Duncan's Loyalty In Macbeth

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Initially, Macbeth is portrayed as a valiant war-hero, capable of debilitating vast armies single-handedly; his courage on the battlefield reflects his mental resilience and physical aptitude- additionally, he utilizes these coveted qualities for the sake of his superior, King Duncan which fundamentally illustrates his unconditional loyalty for the sovereign of Scotland. However, Macbeth’s loyalty for Duncan begins to wither as the sovereign announces the next heir to the throne of Scotland- Malcolm; moreover, Macbeth realizes that it is incumbent upon him to substantiate the prophecy by the witches that he will become the next King of Scotland. Furthermore, the notion of killing Duncan contrives about a “horrid image” (Shakespeare 138) in his mind; this…show more content…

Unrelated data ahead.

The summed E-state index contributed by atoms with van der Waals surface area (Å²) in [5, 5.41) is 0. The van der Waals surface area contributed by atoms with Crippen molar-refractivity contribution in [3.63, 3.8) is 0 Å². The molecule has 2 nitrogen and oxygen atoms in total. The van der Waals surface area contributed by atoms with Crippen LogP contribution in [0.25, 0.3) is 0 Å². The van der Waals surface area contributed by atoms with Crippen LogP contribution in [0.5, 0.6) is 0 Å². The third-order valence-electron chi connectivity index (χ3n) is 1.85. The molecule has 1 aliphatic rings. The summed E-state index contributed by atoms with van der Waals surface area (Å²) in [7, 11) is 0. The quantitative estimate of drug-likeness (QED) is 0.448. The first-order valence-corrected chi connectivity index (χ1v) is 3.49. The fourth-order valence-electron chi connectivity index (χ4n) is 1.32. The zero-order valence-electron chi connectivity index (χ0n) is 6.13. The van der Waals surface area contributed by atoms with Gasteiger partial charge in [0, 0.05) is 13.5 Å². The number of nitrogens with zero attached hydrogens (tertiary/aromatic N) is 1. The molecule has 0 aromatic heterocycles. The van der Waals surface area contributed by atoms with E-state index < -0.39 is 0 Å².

Viewing this as an attack upon himself, Macbeth responds by carrying out the treasonous act, slaying the benevolent king in a grotesque fashion. Macbeth’s ostensible ambition is merely an excuse to masquerade his innate egotistical psyche; moreover, his ego is contested by Lady Macbeth’s malicious remarks which ultimately obliterates his self-confidence as he is perplexed by the fact that his own wife had disparaged him. The vitiation of Macbeth’s self-confidence propels him to slay Duncan in a desperate attempt to fortify his broken ego- in an act of self-defence, Macbeth fails to comprehend the consequences of his treasonous act in the moment, but immediately comes to realization after the act; this in turn plagues his psyche with anxiety and guilt. It is at this point that Macbeth begins to add coal to the burning fire, subtly destroying

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